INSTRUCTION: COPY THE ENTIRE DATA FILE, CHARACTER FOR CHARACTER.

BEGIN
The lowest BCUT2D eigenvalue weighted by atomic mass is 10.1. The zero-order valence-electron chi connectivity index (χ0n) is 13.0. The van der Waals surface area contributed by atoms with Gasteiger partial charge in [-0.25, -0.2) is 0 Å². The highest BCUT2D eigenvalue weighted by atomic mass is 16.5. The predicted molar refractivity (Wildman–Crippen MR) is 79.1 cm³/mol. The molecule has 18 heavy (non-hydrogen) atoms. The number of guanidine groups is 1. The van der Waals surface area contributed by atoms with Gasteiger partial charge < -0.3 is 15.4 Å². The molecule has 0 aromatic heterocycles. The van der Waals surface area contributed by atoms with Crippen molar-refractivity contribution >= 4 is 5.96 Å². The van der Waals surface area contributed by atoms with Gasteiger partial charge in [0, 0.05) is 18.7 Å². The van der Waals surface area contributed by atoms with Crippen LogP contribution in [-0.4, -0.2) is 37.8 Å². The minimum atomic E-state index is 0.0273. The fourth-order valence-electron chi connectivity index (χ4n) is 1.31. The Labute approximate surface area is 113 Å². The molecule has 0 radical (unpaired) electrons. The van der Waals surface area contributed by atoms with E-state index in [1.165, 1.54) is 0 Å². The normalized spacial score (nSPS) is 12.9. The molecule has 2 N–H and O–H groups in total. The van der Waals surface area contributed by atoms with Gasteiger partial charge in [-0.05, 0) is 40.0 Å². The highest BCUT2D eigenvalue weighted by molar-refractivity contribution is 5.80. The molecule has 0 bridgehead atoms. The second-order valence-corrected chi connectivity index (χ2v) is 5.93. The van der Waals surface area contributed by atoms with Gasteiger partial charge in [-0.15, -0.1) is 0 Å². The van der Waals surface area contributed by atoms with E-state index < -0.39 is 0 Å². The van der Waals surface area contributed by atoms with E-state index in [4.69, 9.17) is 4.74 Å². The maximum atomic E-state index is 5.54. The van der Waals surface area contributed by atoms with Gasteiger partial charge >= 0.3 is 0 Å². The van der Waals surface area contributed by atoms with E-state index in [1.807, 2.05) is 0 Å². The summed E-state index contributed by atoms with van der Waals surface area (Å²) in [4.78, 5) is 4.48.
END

The lowest BCUT2D eigenvalue weighted by atomic mass is 10.1. The zero-order valence-electron chi connectivity index (χ0n) is 13.0. The van der Waals surface area contributed by atoms with Gasteiger partial charge in [-0.25, -0.2) is 0 Å². The highest BCUT2D eigenvalue weighted by atomic mass is 16.5. The predicted molar refractivity (Wildman–Crippen MR) is 79.1 cm³/mol. The molecule has 18 heavy (non-hydrogen) atoms. The number of guanidine groups is 1. The van der Waals surface area contributed by atoms with Gasteiger partial charge < -0.3 is 15.4 Å². The molecule has 0 aromatic heterocycles. The van der Waals surface area contributed by atoms with Crippen molar-refractivity contribution >= 4 is 5.96 Å². The van der Waals surface area contributed by atoms with Gasteiger partial charge in [0, 0.05) is 18.7 Å². The van der Waals surface area contributed by atoms with Crippen LogP contribution in [-0.4, -0.2) is 37.8 Å². The minimum atomic E-state index is 0.0273. The fourth-order valence-electron chi connectivity index (χ4n) is 1.31. The Labute approximate surface area is 113 Å². The molecule has 0 radical (unpaired) electrons. The van der Waals surface area contributed by atoms with E-state index in [1.165, 1.54) is 0 Å². The normalized spacial score (nSPS) is 12.9. The molecule has 2 N–H and O–H groups in total. The van der Waals surface area contributed by atoms with Gasteiger partial charge in [-0.05, 0) is 40.0 Å². The highest BCUT2D eigenvalue weighted by molar-refractivity contribution is 5.80. The molecule has 0 bridgehead atoms. The second-order valence-corrected chi connectivity index (χ2v) is 5.93. The van der Waals surface area contributed by atoms with Gasteiger partial charge in [-0.15, -0.1) is 0 Å². The van der Waals surface area contributed by atoms with E-state index < -0.39 is 0 Å². The van der Waals surface area contributed by atoms with E-state index in [4.69, 9.17) is 4.74 Å². The maximum atomic E-state index is 5.54. The van der Waals surface area contributed by atoms with Gasteiger partial charge >= 0.3 is 0 Å². The van der Waals surface area contributed by atoms with E-state index in [1.807, 2.05) is 0 Å². The summed E-state index contributed by atoms with van der Waals surface area (Å²) in [4.78, 5) is 4.48.